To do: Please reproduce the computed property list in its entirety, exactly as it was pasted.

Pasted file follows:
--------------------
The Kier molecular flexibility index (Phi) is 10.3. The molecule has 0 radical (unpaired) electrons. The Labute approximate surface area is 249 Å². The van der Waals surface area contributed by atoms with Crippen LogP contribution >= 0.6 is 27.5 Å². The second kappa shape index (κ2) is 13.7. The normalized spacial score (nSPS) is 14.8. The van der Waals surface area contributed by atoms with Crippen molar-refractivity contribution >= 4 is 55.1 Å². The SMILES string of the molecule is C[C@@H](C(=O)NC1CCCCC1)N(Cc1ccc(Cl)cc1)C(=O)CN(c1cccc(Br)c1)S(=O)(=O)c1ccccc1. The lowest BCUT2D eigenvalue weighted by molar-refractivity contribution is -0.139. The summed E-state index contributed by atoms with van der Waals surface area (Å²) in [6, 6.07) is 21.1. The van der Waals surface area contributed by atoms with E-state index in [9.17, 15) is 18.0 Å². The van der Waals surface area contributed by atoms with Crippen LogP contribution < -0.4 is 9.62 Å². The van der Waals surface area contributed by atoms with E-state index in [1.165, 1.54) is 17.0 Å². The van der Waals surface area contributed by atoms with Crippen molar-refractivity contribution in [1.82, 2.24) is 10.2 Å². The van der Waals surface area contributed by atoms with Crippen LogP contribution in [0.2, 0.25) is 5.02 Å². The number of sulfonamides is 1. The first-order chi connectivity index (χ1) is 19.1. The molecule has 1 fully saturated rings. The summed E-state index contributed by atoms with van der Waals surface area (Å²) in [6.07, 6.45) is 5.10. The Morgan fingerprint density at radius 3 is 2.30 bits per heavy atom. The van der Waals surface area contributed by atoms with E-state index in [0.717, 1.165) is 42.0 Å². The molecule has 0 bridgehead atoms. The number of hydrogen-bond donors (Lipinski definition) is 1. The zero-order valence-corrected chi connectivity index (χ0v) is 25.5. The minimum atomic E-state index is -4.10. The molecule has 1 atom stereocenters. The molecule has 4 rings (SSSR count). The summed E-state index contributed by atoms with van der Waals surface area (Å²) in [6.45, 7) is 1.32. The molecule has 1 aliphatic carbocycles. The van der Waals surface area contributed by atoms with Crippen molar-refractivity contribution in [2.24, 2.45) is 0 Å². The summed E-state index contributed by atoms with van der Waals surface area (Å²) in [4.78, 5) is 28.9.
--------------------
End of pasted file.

The Kier molecular flexibility index (Phi) is 10.3. The molecule has 0 radical (unpaired) electrons. The Labute approximate surface area is 249 Å². The van der Waals surface area contributed by atoms with Crippen LogP contribution >= 0.6 is 27.5 Å². The second kappa shape index (κ2) is 13.7. The normalized spacial score (nSPS) is 14.8. The van der Waals surface area contributed by atoms with Crippen molar-refractivity contribution >= 4 is 55.1 Å². The SMILES string of the molecule is C[C@@H](C(=O)NC1CCCCC1)N(Cc1ccc(Cl)cc1)C(=O)CN(c1cccc(Br)c1)S(=O)(=O)c1ccccc1. The lowest BCUT2D eigenvalue weighted by molar-refractivity contribution is -0.139. The summed E-state index contributed by atoms with van der Waals surface area (Å²) in [6, 6.07) is 21.1. The van der Waals surface area contributed by atoms with E-state index in [9.17, 15) is 18.0 Å². The van der Waals surface area contributed by atoms with Crippen LogP contribution < -0.4 is 9.62 Å². The van der Waals surface area contributed by atoms with E-state index in [1.165, 1.54) is 17.0 Å². The van der Waals surface area contributed by atoms with Crippen molar-refractivity contribution in [1.82, 2.24) is 10.2 Å². The van der Waals surface area contributed by atoms with Crippen LogP contribution in [0.2, 0.25) is 5.02 Å². The number of sulfonamides is 1. The first-order chi connectivity index (χ1) is 19.1. The molecule has 1 fully saturated rings. The summed E-state index contributed by atoms with van der Waals surface area (Å²) in [6.07, 6.45) is 5.10. The Morgan fingerprint density at radius 3 is 2.30 bits per heavy atom. The van der Waals surface area contributed by atoms with E-state index in [0.717, 1.165) is 42.0 Å². The molecule has 0 bridgehead atoms. The number of hydrogen-bond donors (Lipinski definition) is 1. The zero-order valence-corrected chi connectivity index (χ0v) is 25.5. The minimum atomic E-state index is -4.10. The molecule has 1 atom stereocenters. The molecule has 4 rings (SSSR count). The summed E-state index contributed by atoms with van der Waals surface area (Å²) in [6.45, 7) is 1.32. The molecule has 1 aliphatic carbocycles. The van der Waals surface area contributed by atoms with Crippen molar-refractivity contribution in [2.24, 2.45) is 0 Å². The summed E-state index contributed by atoms with van der Waals surface area (Å²) in [4.78, 5) is 28.9.